Holcomb extends emergency order as Indiana records deadliest day

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Governor Eric J. Holcomb

Crusader Staff Report

Indiana Governor Eric Holcomb on Tuesday, December 1, signed an executive order to extend the state’s public health emergency an additional 30 days. That day, Indiana marked the deadliest day during the coronavirus pandemic and hospitalizations again reached a record high. The move will extend the emergency order through December 31.

Holcomb first signed Executive Order 20-02 on March 6 as Indiana announced its first confirmed COVID-19 case. Holcomb signed the executive order to ensure the state receives additional funding if needed.

“Despite significant steps being taken in our State, the virus remains a threat to the health, safety and welfare of all residents of Indiana such that emergency conditions continue to exist,” Holcomb wrote in the executive order, “and efforts are needed to continue to address, control and reduce the threat posed by COVID-19.”

Holcomb noted in the order that the coronavirus has spread to every county in Indiana, with over 344,000 confirmed cases and nearly 5,600 deaths. The spread of the virus “has increased significantly over the past 30 days,” he said, adding that the seven-day average positivity rate stands at over 10 percent, an increase from under 4 percent 10 weeks ago.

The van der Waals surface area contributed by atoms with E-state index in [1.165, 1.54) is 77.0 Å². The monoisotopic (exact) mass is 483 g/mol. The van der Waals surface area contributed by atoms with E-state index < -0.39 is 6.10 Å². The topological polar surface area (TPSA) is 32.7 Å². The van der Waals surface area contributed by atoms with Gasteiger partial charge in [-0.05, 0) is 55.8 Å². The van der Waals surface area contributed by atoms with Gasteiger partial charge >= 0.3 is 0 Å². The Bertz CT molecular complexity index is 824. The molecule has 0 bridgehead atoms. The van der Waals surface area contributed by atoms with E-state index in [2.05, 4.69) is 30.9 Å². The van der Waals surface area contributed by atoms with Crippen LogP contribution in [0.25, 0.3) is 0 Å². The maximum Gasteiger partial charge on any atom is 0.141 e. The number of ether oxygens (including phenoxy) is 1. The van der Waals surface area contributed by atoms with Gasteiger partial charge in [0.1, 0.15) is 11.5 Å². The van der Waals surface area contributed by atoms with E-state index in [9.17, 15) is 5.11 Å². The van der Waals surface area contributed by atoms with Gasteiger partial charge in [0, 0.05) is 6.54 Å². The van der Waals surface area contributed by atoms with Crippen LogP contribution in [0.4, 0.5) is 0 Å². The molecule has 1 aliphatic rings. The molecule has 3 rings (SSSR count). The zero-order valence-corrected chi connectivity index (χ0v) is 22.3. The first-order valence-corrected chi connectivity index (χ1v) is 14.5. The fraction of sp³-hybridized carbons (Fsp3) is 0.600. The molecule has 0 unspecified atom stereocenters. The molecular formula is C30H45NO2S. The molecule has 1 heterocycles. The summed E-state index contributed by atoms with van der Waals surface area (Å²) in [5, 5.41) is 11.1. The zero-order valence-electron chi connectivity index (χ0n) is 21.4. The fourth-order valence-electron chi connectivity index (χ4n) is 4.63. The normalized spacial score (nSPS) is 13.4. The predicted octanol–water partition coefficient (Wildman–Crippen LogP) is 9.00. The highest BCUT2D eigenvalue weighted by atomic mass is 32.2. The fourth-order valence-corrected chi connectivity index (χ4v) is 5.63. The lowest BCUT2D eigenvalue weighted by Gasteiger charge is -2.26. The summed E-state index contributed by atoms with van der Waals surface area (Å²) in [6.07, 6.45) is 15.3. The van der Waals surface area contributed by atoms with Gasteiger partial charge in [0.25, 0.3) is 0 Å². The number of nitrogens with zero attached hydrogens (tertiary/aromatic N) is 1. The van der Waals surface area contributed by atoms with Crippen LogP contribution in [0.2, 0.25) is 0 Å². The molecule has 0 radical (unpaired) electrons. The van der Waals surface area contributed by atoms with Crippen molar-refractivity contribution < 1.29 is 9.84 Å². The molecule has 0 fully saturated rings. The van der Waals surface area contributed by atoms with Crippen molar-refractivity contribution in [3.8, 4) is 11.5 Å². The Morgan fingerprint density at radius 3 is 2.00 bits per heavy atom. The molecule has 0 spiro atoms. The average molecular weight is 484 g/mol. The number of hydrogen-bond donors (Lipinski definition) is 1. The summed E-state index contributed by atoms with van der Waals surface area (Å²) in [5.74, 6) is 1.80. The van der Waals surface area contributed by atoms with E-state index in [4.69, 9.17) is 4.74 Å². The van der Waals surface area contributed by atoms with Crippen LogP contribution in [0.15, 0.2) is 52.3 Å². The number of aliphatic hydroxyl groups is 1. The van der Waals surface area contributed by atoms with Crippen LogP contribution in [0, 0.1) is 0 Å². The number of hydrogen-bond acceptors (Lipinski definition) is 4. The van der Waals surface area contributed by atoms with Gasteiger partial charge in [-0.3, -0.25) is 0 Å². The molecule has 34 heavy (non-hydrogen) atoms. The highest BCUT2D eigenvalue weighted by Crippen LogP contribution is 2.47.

Holcomb stated on Tuesday that Indiana reported 142 additional deaths within the last 24 hours, Indiana’s highest single-day death toll during the pandemic, along with 5,518 new cases.

Indiana set a record for one-day deaths three times in November, eclipsing the previous high each time. The last record was set on November 24 when the state saw 103 deaths.

Tuesday’s death toll brought the total number of coronavirus deaths in Indiana to 5,598, according to figures from the Indiana State Department of Health.

“It is necessary and proper to take further action to protect the health, safety and welfare of all Hoosiers in connection with COVID-19,” Holcomb wrote in the executive order.

The renewal of the order, the ninth time it has been renewed since the start of the pandemic, began December 1, and is set to expire December 31. It will be reviewed and either rescinded or extended for another 30 days.

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